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Click Debate: New study will look at force of blows in MMA, including 12-to-6 elbows

Jon Jones would have a perfect MMA record if not for his disqualification loss to Matt Hamill due to illegal 12-to-6 elbows in 2009.
Zuffa LLC via Getty Images

A new scientific study could glean some much-needed information about MMA strikes — including regarding one of the most panned illegal blows in the sport.

Experts in the kinesiology department at Auburn University at Montgomery in Alabama have begun a study into the force of impact of different mixed martial arts strikes in assorted positions, MMA Fighting has learned.

The research was the brainchild of Alabama Athletic Commission executive director Jody McCormick and will take a look at strikes — from various angles — like hammer fists and elbows, in multiple positions such as guard, side control, mount and north-south.

McCormick serves on the Association of Boxing Commissions and Combative Sports (ABC) rules and regulations committee, as well as the kinesiology department advisory board at Auburn University at Montgomery. He figured there was an opportunity for the school’s sports science lab to study MMA, which it had never done previously.

“As the sport is growing, we need to be able to keep up with it,” McCormick told MMA Fighting. “The athletes are getting bigger, the athletes are getting stronger. So we need to have a good model of the numbers of force generated for several different strikes. This is going to be studying legal and illegal elbow strikes — to legal targets. Only to legal targets.”

The information the ABC rules and regulations committee is looking for involves how much force each blow contains, if any blow or blows has more force than others and how that information could apply to changes or tweaks to the Unified Rules of MMA.

McCormick said the study will look at blows to the head and blows to the body. It will also look at 12-to-6 downward elbows, which are currently illegal in MMA. The theory when the Unified Rules were written in 2001 was that 12-to-6 elbows were more dangerous than others, though elbows with just a slight bit more arc remain legal.

Many prominent critics have surmised that those strikes in question are not any more forceful than others — and this study could confirm or deny those suspicions.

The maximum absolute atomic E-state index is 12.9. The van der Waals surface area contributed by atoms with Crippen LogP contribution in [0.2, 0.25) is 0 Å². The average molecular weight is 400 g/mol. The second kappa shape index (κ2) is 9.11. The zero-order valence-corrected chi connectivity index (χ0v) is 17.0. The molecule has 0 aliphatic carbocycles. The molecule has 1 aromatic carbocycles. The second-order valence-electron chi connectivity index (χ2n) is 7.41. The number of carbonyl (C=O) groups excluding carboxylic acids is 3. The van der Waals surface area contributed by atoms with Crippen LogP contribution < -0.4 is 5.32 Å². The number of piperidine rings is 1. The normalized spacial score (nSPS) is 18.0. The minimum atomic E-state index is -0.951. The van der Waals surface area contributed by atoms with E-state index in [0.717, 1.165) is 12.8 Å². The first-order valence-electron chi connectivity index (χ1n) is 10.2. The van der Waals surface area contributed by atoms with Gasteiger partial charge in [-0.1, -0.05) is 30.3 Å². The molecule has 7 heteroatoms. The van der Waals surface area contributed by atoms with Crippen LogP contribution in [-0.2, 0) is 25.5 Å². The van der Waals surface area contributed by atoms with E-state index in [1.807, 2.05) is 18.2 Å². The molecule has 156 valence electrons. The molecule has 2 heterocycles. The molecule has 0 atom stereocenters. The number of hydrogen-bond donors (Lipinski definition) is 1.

“It may also depend on what position the person is in when delivering the strike,” said Dr. Angela Russell, the AUM professor who is leading the study. “But it’s certainly possible. We don’t have enough data to draw a conclusion on that at this point, but it is possible that we may find that that one isn’t really statistically different than the others.”

Russell said she and others who are working on the study are currently in the process of collecting data. McCormick bought a force plate for the sports science lab and that is how they are calculating the strength of the blows.

“They actually hit the force plate and then the force plate tells us how much force they’re hitting with during the different strikes,” Russell said. “They can hit that and we have the ability to put the plate in different positions. For standing moves, we mount it on the wall. We can put it on the floor, we can put it on tables. If they need to be in a position like the full mount to use that — again they won’t let us use an actual person — we’re using a large pillow, actually, for our person.”

The first group throwing strikes at the force plate are mostly students and non-fighters, Russell said. They will act as the control group. Actual licensed MMA fighters in Alabama will be brought in, with the help of McCormick, over the next few weeks. Bellator donated gloves for the experiments, McCormick said.

“We were very excited to get this, because it is new and it is something that people haven’t really looked at it,” Russell said. “We’ve really enjoyed what we’ve done so far and absolutely we would love to continue. This is almost just sort of the introductory study. There’s certainly room — depending on what we find — where we could definitely look at other things in the sport and really build on this. It’s definitely something that we would be interested in.”

Russell said the full study will take a few months, but both she and McCormick are both hoping to have enough data collected to bring to the ABC body at the annual ABC Conference in July.

“We don’t want this to be only used by rules and regs,” McCormick said. “We want everybody to have this data, because it’s something that we need.”

Russell said Auburn University at Montgomery’s sports science lab has done studies on soccer, volleyball, cross country and CrossFit, but never MMA. McCormick said this could just be the beginning of the relationship between the ABC and the school.

“We’re not going to limit it to Auburn Montgomery,” he said. “We would love for there to be more research done throughout the United States in other credible higher-education institutions.”

McCormick said he used to be on the ABC’s medical committee and changes were sparse, because there was a lack of real scientific knowledge about the intricacies of mixed martial arts.

“Any time that we wanted to do anything, it’s always just been stating the fears,” McCormick said. “We’ve never really been able to give any factual numbers or data to anything that we’ve ever proposed.”

It appears that is about to change.